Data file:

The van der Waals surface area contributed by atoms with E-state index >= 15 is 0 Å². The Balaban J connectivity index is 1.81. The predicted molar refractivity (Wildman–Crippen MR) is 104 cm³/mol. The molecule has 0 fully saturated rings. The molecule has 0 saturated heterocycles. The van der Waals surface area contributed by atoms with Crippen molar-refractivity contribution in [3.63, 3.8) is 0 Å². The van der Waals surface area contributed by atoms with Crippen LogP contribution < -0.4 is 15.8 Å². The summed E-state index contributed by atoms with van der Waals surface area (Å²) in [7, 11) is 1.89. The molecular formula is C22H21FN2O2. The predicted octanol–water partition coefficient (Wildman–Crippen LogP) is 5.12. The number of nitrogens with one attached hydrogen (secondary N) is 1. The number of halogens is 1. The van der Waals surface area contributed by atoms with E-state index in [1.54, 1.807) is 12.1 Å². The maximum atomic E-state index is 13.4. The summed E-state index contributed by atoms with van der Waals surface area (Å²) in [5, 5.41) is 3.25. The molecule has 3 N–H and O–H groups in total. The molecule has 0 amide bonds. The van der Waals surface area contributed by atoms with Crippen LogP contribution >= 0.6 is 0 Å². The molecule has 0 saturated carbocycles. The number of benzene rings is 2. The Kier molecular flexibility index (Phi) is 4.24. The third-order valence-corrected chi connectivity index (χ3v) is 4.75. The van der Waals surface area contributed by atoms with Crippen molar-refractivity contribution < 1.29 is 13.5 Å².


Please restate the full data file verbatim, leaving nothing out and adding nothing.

The van der Waals surface area contributed by atoms with E-state index >= 15 is 0 Å². The Balaban J connectivity index is 1.81. The predicted molar refractivity (Wildman–Crippen MR) is 104 cm³/mol. The molecule has 0 fully saturated rings. The molecule has 0 saturated heterocycles. The van der Waals surface area contributed by atoms with Crippen molar-refractivity contribution in [3.63, 3.8) is 0 Å². The van der Waals surface area contributed by atoms with Crippen LogP contribution < -0.4 is 15.8 Å². The summed E-state index contributed by atoms with van der Waals surface area (Å²) in [7, 11) is 1.89. The molecular formula is C22H21FN2O2. The predicted octanol–water partition coefficient (Wildman–Crippen LogP) is 5.12. The number of nitrogens with one attached hydrogen (secondary N) is 1. The number of halogens is 1. The van der Waals surface area contributed by atoms with E-state index in [1.54, 1.807) is 12.1 Å². The maximum atomic E-state index is 13.4. The summed E-state index contributed by atoms with van der Waals surface area (Å²) in [5, 5.41) is 3.25. The molecule has 3 N–H and O–H groups in total. The molecule has 0 amide bonds. The van der Waals surface area contributed by atoms with Crippen LogP contribution >= 0.6 is 0 Å². The molecule has 0 saturated carbocycles. The number of benzene rings is 2. The Kier molecular flexibility index (Phi) is 4.24. The third-order valence-corrected chi connectivity index (χ3v) is 4.75. The van der Waals surface area contributed by atoms with Crippen molar-refractivity contribution < 1.29 is 13.5 Å².